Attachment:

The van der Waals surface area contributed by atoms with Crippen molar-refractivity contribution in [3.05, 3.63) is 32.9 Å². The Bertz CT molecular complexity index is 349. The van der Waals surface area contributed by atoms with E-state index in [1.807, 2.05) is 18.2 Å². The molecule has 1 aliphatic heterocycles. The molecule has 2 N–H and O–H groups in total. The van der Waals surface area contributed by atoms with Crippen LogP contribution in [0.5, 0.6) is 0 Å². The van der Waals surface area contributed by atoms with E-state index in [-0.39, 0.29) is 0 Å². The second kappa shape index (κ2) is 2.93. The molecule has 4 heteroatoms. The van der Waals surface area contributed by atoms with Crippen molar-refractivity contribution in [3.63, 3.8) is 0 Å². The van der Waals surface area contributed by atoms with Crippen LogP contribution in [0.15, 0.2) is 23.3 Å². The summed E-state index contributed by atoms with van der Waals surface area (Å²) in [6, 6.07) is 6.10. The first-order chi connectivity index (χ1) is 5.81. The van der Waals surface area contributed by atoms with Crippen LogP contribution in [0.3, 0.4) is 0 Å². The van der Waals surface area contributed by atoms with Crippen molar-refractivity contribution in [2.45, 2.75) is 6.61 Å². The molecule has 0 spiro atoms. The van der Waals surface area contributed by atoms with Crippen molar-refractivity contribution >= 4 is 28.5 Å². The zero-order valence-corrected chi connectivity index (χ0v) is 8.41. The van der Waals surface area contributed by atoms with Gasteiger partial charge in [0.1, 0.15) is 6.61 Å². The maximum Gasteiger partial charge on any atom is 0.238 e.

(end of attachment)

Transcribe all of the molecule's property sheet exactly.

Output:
The van der Waals surface area contributed by atoms with Crippen molar-refractivity contribution in [3.05, 3.63) is 32.9 Å². The Bertz CT molecular complexity index is 349. The van der Waals surface area contributed by atoms with E-state index in [1.807, 2.05) is 18.2 Å². The molecule has 1 aliphatic heterocycles. The molecule has 2 N–H and O–H groups in total. The van der Waals surface area contributed by atoms with Crippen LogP contribution in [0.5, 0.6) is 0 Å². The van der Waals surface area contributed by atoms with E-state index in [-0.39, 0.29) is 0 Å². The second kappa shape index (κ2) is 2.93. The molecule has 4 heteroatoms. The van der Waals surface area contributed by atoms with Crippen molar-refractivity contribution in [3.63, 3.8) is 0 Å². The van der Waals surface area contributed by atoms with Crippen LogP contribution in [0.15, 0.2) is 23.3 Å². The summed E-state index contributed by atoms with van der Waals surface area (Å²) in [6, 6.07) is 6.10. The first-order chi connectivity index (χ1) is 5.81. The van der Waals surface area contributed by atoms with Crippen LogP contribution in [0.3, 0.4) is 0 Å². The van der Waals surface area contributed by atoms with Crippen molar-refractivity contribution in [2.45, 2.75) is 6.61 Å². The molecule has 0 spiro atoms. The van der Waals surface area contributed by atoms with Crippen molar-refractivity contribution >= 4 is 28.5 Å². The zero-order valence-corrected chi connectivity index (χ0v) is 8.41. The van der Waals surface area contributed by atoms with Gasteiger partial charge in [0.1, 0.15) is 6.61 Å². The maximum Gasteiger partial charge on any atom is 0.238 e.